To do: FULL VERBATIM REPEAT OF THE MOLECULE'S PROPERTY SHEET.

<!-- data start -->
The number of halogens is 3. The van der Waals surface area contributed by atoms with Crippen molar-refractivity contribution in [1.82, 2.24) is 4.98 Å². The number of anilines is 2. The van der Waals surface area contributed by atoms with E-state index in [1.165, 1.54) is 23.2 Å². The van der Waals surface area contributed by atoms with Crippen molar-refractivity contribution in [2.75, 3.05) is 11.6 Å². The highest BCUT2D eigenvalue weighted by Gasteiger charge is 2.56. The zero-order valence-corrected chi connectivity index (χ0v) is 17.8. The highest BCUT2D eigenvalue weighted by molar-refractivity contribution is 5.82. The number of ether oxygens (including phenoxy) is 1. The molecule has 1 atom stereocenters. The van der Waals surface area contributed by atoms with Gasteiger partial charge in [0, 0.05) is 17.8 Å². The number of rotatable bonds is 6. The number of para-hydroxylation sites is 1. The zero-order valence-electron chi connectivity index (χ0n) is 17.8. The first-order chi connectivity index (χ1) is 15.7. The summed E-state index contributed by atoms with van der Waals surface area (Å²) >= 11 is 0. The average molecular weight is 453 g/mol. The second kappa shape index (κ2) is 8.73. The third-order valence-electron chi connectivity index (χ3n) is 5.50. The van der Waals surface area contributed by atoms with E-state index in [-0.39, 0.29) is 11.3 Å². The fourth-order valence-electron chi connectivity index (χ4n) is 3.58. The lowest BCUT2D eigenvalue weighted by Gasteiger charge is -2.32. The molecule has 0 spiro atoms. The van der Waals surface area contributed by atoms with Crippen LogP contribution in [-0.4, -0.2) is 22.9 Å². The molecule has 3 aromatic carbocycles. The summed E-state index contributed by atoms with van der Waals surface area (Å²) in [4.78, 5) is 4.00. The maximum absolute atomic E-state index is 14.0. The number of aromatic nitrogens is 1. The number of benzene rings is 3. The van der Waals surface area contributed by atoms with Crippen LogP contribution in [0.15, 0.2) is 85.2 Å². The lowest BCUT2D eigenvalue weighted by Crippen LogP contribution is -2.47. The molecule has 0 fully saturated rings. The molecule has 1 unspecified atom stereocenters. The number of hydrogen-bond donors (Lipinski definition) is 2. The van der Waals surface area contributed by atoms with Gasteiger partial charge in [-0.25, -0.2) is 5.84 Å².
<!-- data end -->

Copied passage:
The number of halogens is 3. The van der Waals surface area contributed by atoms with Crippen molar-refractivity contribution in [1.82, 2.24) is 4.98 Å². The number of anilines is 2. The van der Waals surface area contributed by atoms with E-state index in [1.165, 1.54) is 23.2 Å². The van der Waals surface area contributed by atoms with Crippen molar-refractivity contribution in [2.75, 3.05) is 11.6 Å². The highest BCUT2D eigenvalue weighted by Gasteiger charge is 2.56. The zero-order valence-corrected chi connectivity index (χ0v) is 17.8. The highest BCUT2D eigenvalue weighted by molar-refractivity contribution is 5.82. The number of ether oxygens (including phenoxy) is 1. The molecule has 1 atom stereocenters. The van der Waals surface area contributed by atoms with Gasteiger partial charge in [0, 0.05) is 17.8 Å². The number of rotatable bonds is 6. The number of para-hydroxylation sites is 1. The zero-order valence-electron chi connectivity index (χ0n) is 17.8. The first-order chi connectivity index (χ1) is 15.7. The summed E-state index contributed by atoms with van der Waals surface area (Å²) >= 11 is 0. The average molecular weight is 453 g/mol. The second kappa shape index (κ2) is 8.73. The third-order valence-electron chi connectivity index (χ3n) is 5.50. The van der Waals surface area contributed by atoms with E-state index in [-0.39, 0.29) is 11.3 Å². The fourth-order valence-electron chi connectivity index (χ4n) is 3.58. The lowest BCUT2D eigenvalue weighted by Gasteiger charge is -2.32. The molecule has 0 spiro atoms. The van der Waals surface area contributed by atoms with Crippen LogP contribution in [-0.4, -0.2) is 22.9 Å². The molecule has 3 aromatic carbocycles. The summed E-state index contributed by atoms with van der Waals surface area (Å²) in [4.78, 5) is 4.00. The maximum absolute atomic E-state index is 14.0. The number of aromatic nitrogens is 1. The number of benzene rings is 3. The van der Waals surface area contributed by atoms with Crippen LogP contribution in [0.15, 0.2) is 85.2 Å². The lowest BCUT2D eigenvalue weighted by Crippen LogP contribution is -2.47. The molecule has 0 fully saturated rings. The molecule has 1 unspecified atom stereocenters. The number of hydrogen-bond donors (Lipinski definition) is 2. The van der Waals surface area contributed by atoms with Gasteiger partial charge in [-0.25, -0.2) is 5.84 Å².